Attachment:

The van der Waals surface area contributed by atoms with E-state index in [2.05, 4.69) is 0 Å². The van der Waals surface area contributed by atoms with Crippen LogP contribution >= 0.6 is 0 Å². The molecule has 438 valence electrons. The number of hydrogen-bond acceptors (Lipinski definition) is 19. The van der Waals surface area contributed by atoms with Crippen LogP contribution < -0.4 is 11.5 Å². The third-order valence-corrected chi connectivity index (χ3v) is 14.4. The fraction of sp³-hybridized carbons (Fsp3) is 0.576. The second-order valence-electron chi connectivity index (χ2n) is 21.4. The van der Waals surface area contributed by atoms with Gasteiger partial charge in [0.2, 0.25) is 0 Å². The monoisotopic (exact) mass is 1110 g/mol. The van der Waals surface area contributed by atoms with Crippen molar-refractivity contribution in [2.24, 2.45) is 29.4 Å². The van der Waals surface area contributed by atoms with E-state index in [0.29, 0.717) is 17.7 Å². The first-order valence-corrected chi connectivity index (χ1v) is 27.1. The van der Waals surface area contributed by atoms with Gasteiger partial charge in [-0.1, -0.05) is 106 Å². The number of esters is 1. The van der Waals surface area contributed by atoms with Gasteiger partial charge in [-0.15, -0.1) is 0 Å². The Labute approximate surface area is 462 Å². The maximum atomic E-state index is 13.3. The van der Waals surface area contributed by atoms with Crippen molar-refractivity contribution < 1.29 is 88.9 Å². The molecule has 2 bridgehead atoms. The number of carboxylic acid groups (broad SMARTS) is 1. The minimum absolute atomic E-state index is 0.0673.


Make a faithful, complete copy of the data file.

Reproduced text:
The van der Waals surface area contributed by atoms with E-state index in [2.05, 4.69) is 0 Å². The van der Waals surface area contributed by atoms with Crippen LogP contribution >= 0.6 is 0 Å². The molecule has 438 valence electrons. The number of hydrogen-bond acceptors (Lipinski definition) is 19. The van der Waals surface area contributed by atoms with Crippen LogP contribution < -0.4 is 11.5 Å². The third-order valence-corrected chi connectivity index (χ3v) is 14.4. The fraction of sp³-hybridized carbons (Fsp3) is 0.576. The second-order valence-electron chi connectivity index (χ2n) is 21.4. The van der Waals surface area contributed by atoms with Gasteiger partial charge in [0.2, 0.25) is 0 Å². The monoisotopic (exact) mass is 1110 g/mol. The van der Waals surface area contributed by atoms with Crippen molar-refractivity contribution in [2.24, 2.45) is 29.4 Å². The van der Waals surface area contributed by atoms with E-state index in [0.29, 0.717) is 17.7 Å². The first-order valence-corrected chi connectivity index (χ1v) is 27.1. The van der Waals surface area contributed by atoms with Gasteiger partial charge in [-0.1, -0.05) is 106 Å². The number of esters is 1. The van der Waals surface area contributed by atoms with Gasteiger partial charge in [-0.15, -0.1) is 0 Å². The Labute approximate surface area is 462 Å². The maximum atomic E-state index is 13.3. The van der Waals surface area contributed by atoms with Crippen molar-refractivity contribution < 1.29 is 88.9 Å². The molecule has 2 bridgehead atoms. The number of carboxylic acid groups (broad SMARTS) is 1. The minimum absolute atomic E-state index is 0.0673.